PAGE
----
For years, I have been disappointed by the output of Bruce Springsteen. Having grown up in my formative teenage years with the first three Springsteen classics, and taking to Darkness On the Edge Of Town like a fish takes to water, I measure everything he has released to those four beautiful sets, all which give us a glimpse into the dark soul of human desire and frustration. Many of you who know me, and to your frustration (I heartily apologize for it), know that I felt that The River could have joined those classics except it is interspersed with what I would consider needless track inclusions. For me, it should have been a single LP. But we have talked about this before, you and I.
I also know Bruce Springsteen has fire within him still. Since, he has released albums that have mystic greatness in some of their songs. Bruce has become my greatest enigma. I have largely dismissed much of his music as not being the Bruce of old, the artist of angst he once was. Instead, he makes music without the passion (most of the time). I fault that with not having reason to be angry any longer. And I do NOT blame him for having coin, people. I just say it has clouded who he was.
Many of you love just about everything he makes. I don’t blame you (unless you’re Fricke from Rolling Stone, who finds nearly everything Bruce does a classic). And now, with the release of High Hopes, I have to address the album.
High Hopes is basically an album filled with recovered recorded songs that have never made it to albums (other than this). A lot of the songs are covers of others’ work. Inside of this album is the brilliant “American Skin (41 Shots)”. Now, how that song never made it onto other albums of Springsteen’s is a puzzlement to me. But it is now, which makes me happy to see that song finally get its due. How about the rest?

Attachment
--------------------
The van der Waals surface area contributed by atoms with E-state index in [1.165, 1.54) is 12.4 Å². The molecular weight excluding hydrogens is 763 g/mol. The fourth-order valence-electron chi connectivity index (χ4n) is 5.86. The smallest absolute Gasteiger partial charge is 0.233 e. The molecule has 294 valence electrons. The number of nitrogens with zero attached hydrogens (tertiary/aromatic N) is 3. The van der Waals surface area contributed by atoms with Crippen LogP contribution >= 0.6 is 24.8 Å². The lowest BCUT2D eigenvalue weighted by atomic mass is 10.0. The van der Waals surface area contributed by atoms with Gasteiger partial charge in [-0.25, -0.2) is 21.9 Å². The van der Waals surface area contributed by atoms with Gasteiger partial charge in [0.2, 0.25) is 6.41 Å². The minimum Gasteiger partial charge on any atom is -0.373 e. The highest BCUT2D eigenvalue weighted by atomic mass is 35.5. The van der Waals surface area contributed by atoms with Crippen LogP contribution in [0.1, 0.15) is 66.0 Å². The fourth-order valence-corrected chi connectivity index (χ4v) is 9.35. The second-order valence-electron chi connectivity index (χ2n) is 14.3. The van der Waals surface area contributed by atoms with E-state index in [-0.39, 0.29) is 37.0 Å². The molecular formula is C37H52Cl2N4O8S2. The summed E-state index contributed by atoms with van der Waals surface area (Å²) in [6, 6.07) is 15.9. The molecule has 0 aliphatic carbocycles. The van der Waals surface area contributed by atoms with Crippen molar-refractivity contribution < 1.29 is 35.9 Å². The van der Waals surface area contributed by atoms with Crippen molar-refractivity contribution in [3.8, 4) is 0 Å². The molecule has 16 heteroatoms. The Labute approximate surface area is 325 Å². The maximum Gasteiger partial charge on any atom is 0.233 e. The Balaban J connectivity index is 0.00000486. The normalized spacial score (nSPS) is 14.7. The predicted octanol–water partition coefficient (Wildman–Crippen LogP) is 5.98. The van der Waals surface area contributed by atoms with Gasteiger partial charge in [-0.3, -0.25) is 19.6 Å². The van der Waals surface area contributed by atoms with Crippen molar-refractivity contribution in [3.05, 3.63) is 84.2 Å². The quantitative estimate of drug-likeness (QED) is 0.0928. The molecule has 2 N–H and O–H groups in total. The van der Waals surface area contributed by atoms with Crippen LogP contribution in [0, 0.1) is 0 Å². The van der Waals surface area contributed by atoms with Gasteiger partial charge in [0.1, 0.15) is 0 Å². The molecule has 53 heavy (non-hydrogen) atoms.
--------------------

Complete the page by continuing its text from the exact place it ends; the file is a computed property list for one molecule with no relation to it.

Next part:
The album is high energy (partially due to Tom Morello, Bruce has never slowed down either, so it’s really a volatile mix of talent). But the inclusion of the song into the album, stirring it in with the other mixed tunes make the album really feel like an interim release for collectors. I really like “High Hopes”, which opens the album, but it’s a cover, and we have heard it in another incarnation before. Nevertheless, it is a good introduction to the set. After “American Skin”, my first song that brings me back is “Just Like Fire Would”. With its Born In The USA feel, and a musical hint of the first three Springsteen classics in its bones, I love this track but sincerely wish it was one he had written.
“Heaven’s Wall” feels a little out of place to me here. I’m not even sure where it fits. Nor do I find any comfort in listening to “Frankie Fell In Love”. I do love the end of “The Wall”, a haunting piece of music. But those songs easily are shadowed by “This Is Your Sword”, another track that’s more early Springsteen than many. There are a few more songs on the album, twelve of them, all told.
Once again I do not find a new album from Springsteen compelling enough to last on my players much beyond a few listens. And so High Hopes gets shelved, pushed and slotted into a shadowed region (dusted with sadness and loss).
Normally, I don’t do reviews of albums I cannot recommend to fans of a certain genre or band. But Springsteen gets examined by me largely because I consider Born To Run the greatest Rock and Roll album ever created. And I know a lot of you take umbrage with me about holding anything of Springsteen against his best…but i can’t help it.